I know. Although it’s not really as fast or interesting as some of the other cars I’ve discussed recently, the Toyota Camry plays an important role in many people’s daily lives, with millions upon millions being sold in its lifetime.
Today I’ll be ranking my top 20 favorite models of Camry. I was initially going to rank all of the generations, but upon realizing how many there were in total, (including facelifts, special editions, and the Thailandese models to name a few), I had to settle for top 20. So grab the wheel (and paddle shifters apparently when it comes to the more recent models) and drive through my selection.
Feel free to look up these generation numbers and see how your ranking compares.
Eh. That pretty much sums up what I think when I see this generation. It looked kind of awkward in my opinion, like it didn’t really know what it wanted to be. Some might say “At least there’s still the reliability that comes with the Camry name!”, but in this case, they might be wrong. Certain model years had an engine problem where the car would rapidly accelerate for no apparent reason, which, you know, could be a hazard for traffic and your life. Luckily, there was a recall for this. So if you own an XV40, get your hands on one of the replacement brake systems!
While a V10 engine Camry has never come out of the factory, we still have the V10 generation Camry which was the first generation of them all. With a need to globally compete against the Accord, an army of sedan and liftback models spread outwards from Japan. The life of the Camry had begun. In terms of sheetmetal, it followed that 80s boxy look, which was quite unremarkable.
With the V20 the Camry took a step forward in minor improvements. Still being pretty bland looking, I think that the late 80s Accord wins the points for design this time around. Also it was rebadged as a Holden, so I guess that counts for something.
While the rest of the world got to sit with the V20, Japan exclusively got the V30 models, which completely reworked the outer designing. It had that long back light which sort of fizzled out in the 90s but has been greatly reemerging in recent years.
Have you ever wanted a widebody Camry without messing around the parts market, straight out of the factory? Well, here you go. Except replace widebody with “slightly wider V30 body”, and you get the XV10, a V30 for the rest of the world. It’s not anything too special, but the term “widebody Camry” definitely helps bring it to 16th.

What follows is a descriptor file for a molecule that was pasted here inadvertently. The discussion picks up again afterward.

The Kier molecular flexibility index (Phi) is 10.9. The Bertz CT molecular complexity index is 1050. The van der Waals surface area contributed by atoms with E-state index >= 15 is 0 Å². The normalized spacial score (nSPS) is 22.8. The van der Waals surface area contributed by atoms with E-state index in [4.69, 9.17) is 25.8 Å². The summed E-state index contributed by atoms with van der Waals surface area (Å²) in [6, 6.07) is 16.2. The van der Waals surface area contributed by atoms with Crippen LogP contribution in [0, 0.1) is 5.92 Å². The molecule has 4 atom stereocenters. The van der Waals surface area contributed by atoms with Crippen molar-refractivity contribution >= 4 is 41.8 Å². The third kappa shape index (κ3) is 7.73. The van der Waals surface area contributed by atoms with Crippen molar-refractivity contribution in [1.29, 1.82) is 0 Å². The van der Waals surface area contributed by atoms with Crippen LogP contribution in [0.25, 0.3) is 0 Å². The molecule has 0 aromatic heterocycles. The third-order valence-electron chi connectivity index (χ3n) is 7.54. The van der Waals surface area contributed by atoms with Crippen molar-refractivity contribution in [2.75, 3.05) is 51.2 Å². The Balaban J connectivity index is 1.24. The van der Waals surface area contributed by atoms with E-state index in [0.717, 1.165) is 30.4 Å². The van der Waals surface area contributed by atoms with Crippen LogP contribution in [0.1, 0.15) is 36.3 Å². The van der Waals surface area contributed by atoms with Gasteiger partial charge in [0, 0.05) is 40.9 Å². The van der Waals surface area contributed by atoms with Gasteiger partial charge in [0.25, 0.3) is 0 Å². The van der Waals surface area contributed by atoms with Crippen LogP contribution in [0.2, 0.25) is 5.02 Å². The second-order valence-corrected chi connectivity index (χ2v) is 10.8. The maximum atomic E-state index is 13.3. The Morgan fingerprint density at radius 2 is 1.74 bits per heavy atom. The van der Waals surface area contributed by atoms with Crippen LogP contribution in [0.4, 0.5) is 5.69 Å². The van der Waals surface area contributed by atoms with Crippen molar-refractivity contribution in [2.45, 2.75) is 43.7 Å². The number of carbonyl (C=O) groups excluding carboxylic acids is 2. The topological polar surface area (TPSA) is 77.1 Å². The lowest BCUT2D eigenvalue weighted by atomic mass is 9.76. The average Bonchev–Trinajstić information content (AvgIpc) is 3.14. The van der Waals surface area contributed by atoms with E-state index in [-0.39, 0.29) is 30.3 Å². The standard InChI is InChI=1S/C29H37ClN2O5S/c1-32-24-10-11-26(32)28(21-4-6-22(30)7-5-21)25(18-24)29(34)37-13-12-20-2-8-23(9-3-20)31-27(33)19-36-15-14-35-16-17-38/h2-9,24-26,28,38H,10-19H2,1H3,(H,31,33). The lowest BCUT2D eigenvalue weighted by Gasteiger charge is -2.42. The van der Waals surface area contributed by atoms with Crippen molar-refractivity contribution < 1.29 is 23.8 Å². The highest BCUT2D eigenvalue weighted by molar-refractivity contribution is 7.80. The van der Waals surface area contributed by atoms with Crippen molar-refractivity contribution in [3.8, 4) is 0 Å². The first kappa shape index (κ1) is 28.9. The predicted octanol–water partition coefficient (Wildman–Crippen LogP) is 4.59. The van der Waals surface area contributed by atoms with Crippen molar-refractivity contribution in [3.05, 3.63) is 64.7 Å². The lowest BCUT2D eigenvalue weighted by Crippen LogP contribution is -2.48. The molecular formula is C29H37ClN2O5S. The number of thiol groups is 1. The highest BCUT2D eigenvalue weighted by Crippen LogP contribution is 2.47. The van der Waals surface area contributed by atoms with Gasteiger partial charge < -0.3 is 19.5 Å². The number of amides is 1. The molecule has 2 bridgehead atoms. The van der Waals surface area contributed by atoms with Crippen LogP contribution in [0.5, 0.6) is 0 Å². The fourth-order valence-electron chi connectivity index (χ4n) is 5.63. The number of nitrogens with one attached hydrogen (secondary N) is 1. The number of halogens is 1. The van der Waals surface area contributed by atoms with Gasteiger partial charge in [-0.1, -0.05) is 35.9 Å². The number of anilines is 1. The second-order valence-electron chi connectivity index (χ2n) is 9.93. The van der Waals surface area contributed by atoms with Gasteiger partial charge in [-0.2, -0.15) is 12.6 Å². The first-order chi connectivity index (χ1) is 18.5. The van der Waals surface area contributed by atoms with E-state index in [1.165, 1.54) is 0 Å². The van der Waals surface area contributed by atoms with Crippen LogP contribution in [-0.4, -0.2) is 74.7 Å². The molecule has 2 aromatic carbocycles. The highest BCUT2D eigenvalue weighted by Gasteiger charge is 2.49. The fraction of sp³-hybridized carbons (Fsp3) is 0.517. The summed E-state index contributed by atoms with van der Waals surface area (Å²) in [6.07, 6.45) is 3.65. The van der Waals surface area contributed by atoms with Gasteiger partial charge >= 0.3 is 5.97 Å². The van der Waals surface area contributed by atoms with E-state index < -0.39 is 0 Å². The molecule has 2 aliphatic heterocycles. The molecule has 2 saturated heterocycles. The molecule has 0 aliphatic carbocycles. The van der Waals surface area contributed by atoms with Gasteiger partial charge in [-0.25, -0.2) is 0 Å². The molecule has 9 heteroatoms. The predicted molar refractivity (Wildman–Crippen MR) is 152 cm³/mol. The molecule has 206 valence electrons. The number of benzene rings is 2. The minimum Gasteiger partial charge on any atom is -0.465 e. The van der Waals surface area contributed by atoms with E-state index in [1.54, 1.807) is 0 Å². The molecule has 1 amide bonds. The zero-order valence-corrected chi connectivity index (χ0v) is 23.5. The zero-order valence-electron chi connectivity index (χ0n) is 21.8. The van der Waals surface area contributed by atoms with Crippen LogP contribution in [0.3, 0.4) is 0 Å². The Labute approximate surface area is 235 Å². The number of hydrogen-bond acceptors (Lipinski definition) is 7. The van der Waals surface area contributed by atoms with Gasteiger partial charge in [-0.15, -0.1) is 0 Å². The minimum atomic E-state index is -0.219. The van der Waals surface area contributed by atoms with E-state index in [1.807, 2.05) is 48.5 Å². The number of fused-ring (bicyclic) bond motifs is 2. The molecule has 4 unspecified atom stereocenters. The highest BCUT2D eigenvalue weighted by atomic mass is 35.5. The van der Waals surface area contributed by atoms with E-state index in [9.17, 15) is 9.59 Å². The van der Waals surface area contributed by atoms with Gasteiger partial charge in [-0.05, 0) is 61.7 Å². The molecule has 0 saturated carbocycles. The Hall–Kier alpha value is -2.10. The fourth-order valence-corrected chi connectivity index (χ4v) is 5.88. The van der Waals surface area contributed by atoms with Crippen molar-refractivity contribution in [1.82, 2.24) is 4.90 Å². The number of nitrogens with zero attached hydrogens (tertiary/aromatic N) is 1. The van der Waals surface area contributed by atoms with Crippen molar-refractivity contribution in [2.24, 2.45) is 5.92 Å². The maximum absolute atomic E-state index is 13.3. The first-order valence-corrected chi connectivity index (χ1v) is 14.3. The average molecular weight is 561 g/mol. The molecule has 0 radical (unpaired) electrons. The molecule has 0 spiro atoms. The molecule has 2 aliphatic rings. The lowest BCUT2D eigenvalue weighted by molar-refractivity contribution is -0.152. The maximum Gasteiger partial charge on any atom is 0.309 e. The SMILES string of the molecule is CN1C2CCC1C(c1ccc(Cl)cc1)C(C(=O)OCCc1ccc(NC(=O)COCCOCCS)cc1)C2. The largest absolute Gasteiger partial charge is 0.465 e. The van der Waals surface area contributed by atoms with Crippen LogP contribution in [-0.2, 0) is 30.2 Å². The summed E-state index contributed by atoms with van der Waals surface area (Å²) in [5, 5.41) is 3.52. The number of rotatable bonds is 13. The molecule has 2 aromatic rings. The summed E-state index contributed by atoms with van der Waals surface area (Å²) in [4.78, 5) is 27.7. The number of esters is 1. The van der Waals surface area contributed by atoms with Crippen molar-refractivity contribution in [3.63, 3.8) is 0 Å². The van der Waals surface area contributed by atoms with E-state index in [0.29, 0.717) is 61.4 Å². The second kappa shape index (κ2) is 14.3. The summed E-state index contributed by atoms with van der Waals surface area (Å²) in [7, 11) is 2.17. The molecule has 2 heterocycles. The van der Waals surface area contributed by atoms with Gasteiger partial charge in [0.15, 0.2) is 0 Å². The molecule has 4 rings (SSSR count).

If you didn’t know, most of the above models could also be purchased under the name of “Toyota Vista”, a simpler version of the Camry which cost a little less. Despite the V50 being a Camry generation, it was only sold as a Vista. It came in your standard sedan body, and also came in the Ardeo form, which was a wagon. It looks great, but it builds off of the…
…which saw significant design changes from the V30 and XV10, placing it higher. It became more blocky, but not in the bland 80s styling. It’s too bad that the Accord looked really close to it at the time, making it less distinct in the midsize sedan segment.
There’s a pretty visible difference between this and the XV40, so I guess that’s nice. It just doesn’t really look too good to me. It was the first Camry to feature paddle shifters on the SE models and above, which seems a little unnecessary on a Camry, but it’s a cheap way to practice your shifts when you’re off the track for those trackdayers out there (not really). Overall it still looks better than the XV40, but I won’t mention the facelift, as there’s a higher place on the list for that…
12. XV40 Prestige
Congratulations Toyota, you made the XV40 look good, even if that meant making it resemble nothing like an American XV40. Prestige model Camrys are completely redesigned to fit a luxury market, because in Asia, the Camry is a luxury fullsize sedan! Talk about changes. Gone are the days of compact Celica-Camry! Anyways, it looks good, and it’s too bad that it isn’t offered in America.
Where I live, this thing is everywhere. It looks nice enough, runs reliably for a very long time, and had a complete redesign from the XV20. The new platform it was on is the K Platform, which was used on the Highlander and Sienna as well. It may have placed higher on my list, but you’ll see.
10. Celica Camry
Here it is: the car that started it all. In 1979, the Celica gained a four door model on its lineup, with the Camry name attached. While it doesn’t look like much, I appreciate it for starting the popular Camry lineup, even if that comes in the form of a car 1/3 longer (Prestige). And with that, I put the list to a close until the next part, happy driving everyone!
All Images: Toyota, Mad4Wheels